Anger to the point of fudge. Don’t make her fudgy. I don’t speak Fudgish.

This week my wife mothered our kids (including two baths nights), cooked all our evening meals (getting better all the time), worked her job in the Justice policy sector (one day commuting to London and back), sold our car (made a heavy note wad at it), studied evenings for her post graduate degree (late into the nights), hoovered (for fun apparently) and otherwise generally put up with me.

Forgiveness is important with this kind of wife, as it’s no wonder she didn’t have time to thank me for doing the washing up one evening, which I did do fairly loudly.

I would have done more this week, but I was too occupied watching her in astonishment. In honesty, I would have been watching her regardless of how many tasks she was doing, as she is invariably my favourite thing. I even like her handwriting, and I know I like her handwriting, which is an odd thing to know you like about someone.

What don’t I like about her, aside from her husband?

She’s got a bit of a temper. Only a bit, because she tends to leave the lion’s share of her temper about my head and neck following a dispute, such as me suggesting post-graduate education is less important than washing up, by me.

Then again, it is that same temper that I find oddly charming, on those rare occasions I see it make its way towards other poor unfortunates.

It’s somewhat as I’d imagine it to be, if I were the Arizona deserts watching little planes flying very fast towards and even faster away from little island in the French Polynesia sea.

I remember in an Australian town called Hahndorf, we’d been to a local petting zoo to pet some lambs and camels, ostrich and emu. Both ostrich and emu, this is important.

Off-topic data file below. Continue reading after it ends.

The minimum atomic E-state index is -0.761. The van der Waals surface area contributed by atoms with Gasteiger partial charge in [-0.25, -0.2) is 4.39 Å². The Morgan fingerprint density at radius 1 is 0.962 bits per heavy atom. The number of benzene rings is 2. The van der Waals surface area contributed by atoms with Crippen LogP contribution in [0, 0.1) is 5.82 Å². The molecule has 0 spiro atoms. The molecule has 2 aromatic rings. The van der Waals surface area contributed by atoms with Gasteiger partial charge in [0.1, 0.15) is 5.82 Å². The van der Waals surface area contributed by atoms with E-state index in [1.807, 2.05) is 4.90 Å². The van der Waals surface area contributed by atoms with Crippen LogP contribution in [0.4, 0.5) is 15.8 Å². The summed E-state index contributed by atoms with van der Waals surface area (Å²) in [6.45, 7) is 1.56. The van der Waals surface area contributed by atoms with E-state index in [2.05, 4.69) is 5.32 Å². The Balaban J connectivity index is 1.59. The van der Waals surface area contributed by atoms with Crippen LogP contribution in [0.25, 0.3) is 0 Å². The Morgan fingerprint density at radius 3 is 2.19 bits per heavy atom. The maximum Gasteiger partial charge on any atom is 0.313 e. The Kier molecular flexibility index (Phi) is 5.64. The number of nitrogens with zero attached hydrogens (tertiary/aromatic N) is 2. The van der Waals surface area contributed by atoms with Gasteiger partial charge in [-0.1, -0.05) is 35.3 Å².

Afterwards, we were in a little sweet shop on the main road, and my wife mentioned in conversation with the owner that we’d been at the zoo.

“What did you see?” he asked.

“Well, an enormous ostrich!” my wife remarked.

The owner paused, leant back in his chair and looked out the window in a manner that suggested he just read the gospel of instructional manuals of ‘how-to-be-arrogant’, and said with his hands behind his head:

“Yeah, we call ‘em emus over here, love.”

He ran a sweet shop. Once. Who knows what’s become of him since?

He’s probably being arrogant somewhere, deceased.

All the same, I all but giggled as I clutched my candy canes in a trembling and sticky fist, watching my wife slowly lean over the counter in an all-encompassing manner and gently ask him:


“Fucking idiot?”

Good question, if confusing in that way questions you’re not meant to answer can be. He answered, and he was incorrect in and of his very being, dialogue aside, though I’m pleased to say I did my duty as a husband and global citizen of sweet shops and coaxed my wife out of the shop with the promise of there being some enormous ostriches out there someone which might match her temper, so she should try it. Also, I had some fudge.

Fudge heals all wounds. Apart from those that happened to that sweet shop guy. He needs hypnosis.

My wife then shared the fudge with me, and it was brilliant, in-Australia-and-not-in-trouble, fudge. We ate it together.

She has many other qualities I also adore, but now I’m hungry and the washing-up really needs doing loudly.

Sam

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